In order to configure a new TACACS profile, use the Add button, which opens the new profile configuration form similar to the one shown in the picture. This form must especially look like this to configure the profile that is assigned to the adminuser (which is, with shell privileges level 15).
To create a device administration policy set, use the add button framed in red in the previous image, this adds an item to the policy sets list. Provide a name for the newly created set, a condition under which it must be applied, and the Allowed Protocols/Server Sequence (here, the Default Device Admin suffices). Use the Save button to finalize the addition of the policy set and use the arrowhead on its right to access its configuration page, as it looks on the one depicted.
After this step has been completed, the credentials configured for adminuser and helpdesk users can be used to authenticate in the WLC via the GUI or with Telnet/SSH.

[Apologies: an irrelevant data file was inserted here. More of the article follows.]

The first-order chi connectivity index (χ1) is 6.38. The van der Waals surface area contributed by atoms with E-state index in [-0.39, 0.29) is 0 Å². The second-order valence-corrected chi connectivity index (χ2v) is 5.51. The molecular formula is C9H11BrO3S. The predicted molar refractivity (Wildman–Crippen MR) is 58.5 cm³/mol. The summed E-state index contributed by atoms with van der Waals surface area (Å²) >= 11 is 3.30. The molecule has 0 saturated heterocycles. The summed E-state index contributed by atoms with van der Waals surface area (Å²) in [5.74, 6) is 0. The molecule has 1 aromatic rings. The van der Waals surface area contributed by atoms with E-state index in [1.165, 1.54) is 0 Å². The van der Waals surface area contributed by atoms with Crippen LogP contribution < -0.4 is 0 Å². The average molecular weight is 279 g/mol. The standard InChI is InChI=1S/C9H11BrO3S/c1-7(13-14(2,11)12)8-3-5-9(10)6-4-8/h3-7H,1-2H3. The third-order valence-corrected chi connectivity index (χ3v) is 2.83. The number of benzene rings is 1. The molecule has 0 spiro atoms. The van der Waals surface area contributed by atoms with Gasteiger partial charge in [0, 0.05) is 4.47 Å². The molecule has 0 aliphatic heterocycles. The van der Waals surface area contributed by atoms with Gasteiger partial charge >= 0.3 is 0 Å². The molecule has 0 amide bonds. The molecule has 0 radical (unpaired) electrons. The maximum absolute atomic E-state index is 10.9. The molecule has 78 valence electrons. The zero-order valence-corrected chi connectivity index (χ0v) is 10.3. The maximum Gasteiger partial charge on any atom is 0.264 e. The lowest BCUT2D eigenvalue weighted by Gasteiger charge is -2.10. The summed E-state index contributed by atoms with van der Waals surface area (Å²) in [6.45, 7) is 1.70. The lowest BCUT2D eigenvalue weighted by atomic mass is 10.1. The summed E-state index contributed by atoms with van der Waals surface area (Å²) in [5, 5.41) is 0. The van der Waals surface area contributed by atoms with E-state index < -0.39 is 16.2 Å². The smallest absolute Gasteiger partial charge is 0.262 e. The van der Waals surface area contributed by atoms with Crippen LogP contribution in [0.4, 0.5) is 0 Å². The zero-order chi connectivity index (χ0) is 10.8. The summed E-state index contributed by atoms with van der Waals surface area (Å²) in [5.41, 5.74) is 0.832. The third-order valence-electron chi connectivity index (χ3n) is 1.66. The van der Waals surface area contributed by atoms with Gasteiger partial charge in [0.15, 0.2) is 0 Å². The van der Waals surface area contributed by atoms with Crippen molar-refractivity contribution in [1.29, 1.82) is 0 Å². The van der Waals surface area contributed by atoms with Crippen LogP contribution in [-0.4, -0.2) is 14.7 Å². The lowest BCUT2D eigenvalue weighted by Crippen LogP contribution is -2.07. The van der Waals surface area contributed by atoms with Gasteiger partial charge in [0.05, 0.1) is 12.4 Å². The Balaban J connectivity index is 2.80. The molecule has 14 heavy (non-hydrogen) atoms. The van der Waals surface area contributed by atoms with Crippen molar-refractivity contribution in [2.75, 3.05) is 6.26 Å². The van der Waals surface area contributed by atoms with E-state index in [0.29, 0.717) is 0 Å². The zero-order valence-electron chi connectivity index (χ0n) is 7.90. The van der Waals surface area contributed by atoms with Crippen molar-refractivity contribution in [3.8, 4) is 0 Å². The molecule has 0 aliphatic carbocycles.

In Windows Server 2008, you could use the Windows Server Backup feature and ntdsutil authoritative restore command to mark objects as authoritative to ensure that the restored data was replicated throughout the domain. The drawback to the authoritative restore solution was that it had to be performed in Directory Services Restore Mode (DSRM). During DSRM, the domain controller being restored had to remain offline. Therefore, it was not able to service client requests.
In Windows Server 2003 Active Directory and Windows Server 2008 AD DS, you could recover deleted Active Directory objects through tombstone reanimation. However, reanimated objects' link-valued attributes (for example, group memberships of user accounts) that were physically removed and non-link-valued attributes that were cleared were not recovered. Therefore, administrators could not rely on tombstone reanimation as the ultimate solution to accidental deletion of objects. For more information about tombstone reanimation, see Reanimating Active Directory Tombstone Objects.